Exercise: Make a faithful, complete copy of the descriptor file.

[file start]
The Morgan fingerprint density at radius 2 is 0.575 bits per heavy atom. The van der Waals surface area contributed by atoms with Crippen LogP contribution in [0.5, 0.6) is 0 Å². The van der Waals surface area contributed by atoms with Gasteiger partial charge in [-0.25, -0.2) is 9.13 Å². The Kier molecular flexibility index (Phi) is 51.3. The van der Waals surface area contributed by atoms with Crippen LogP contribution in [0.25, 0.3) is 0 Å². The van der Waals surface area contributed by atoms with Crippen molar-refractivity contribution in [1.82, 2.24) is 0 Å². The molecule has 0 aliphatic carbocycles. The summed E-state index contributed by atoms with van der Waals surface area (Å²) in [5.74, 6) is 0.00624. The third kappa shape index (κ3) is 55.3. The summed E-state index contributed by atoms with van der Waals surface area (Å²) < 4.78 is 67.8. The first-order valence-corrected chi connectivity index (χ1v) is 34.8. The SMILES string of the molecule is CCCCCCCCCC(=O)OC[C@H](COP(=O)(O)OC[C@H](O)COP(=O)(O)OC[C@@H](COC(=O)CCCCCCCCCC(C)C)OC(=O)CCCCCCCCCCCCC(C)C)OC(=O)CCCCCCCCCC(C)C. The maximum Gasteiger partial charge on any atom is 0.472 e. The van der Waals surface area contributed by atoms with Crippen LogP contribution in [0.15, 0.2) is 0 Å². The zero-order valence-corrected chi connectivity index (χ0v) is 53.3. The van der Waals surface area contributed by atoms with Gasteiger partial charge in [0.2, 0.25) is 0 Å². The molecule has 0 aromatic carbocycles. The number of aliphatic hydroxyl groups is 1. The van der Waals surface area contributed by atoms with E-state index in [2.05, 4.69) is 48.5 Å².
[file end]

The Morgan fingerprint density at radius 2 is 0.575 bits per heavy atom. The van der Waals surface area contributed by atoms with Crippen LogP contribution in [0.5, 0.6) is 0 Å². The van der Waals surface area contributed by atoms with Gasteiger partial charge in [-0.25, -0.2) is 9.13 Å². The Kier molecular flexibility index (Phi) is 51.3. The van der Waals surface area contributed by atoms with Crippen LogP contribution in [0.25, 0.3) is 0 Å². The van der Waals surface area contributed by atoms with Crippen molar-refractivity contribution in [1.82, 2.24) is 0 Å². The molecule has 0 aliphatic carbocycles. The summed E-state index contributed by atoms with van der Waals surface area (Å²) in [5.74, 6) is 0.00624. The third kappa shape index (κ3) is 55.3. The summed E-state index contributed by atoms with van der Waals surface area (Å²) < 4.78 is 67.8. The first-order valence-corrected chi connectivity index (χ1v) is 34.8. The SMILES string of the molecule is CCCCCCCCCC(=O)OC[C@H](COP(=O)(O)OC[C@H](O)COP(=O)(O)OC[C@@H](COC(=O)CCCCCCCCCC(C)C)OC(=O)CCCCCCCCCCCCC(C)C)OC(=O)CCCCCCCCCC(C)C. The maximum Gasteiger partial charge on any atom is 0.472 e. The van der Waals surface area contributed by atoms with Crippen LogP contribution in [0.15, 0.2) is 0 Å². The zero-order valence-corrected chi connectivity index (χ0v) is 53.3. The van der Waals surface area contributed by atoms with Gasteiger partial charge in [0.2, 0.25) is 0 Å². The molecule has 0 aromatic carbocycles. The number of aliphatic hydroxyl groups is 1. The van der Waals surface area contributed by atoms with E-state index in [2.05, 4.69) is 48.5 Å².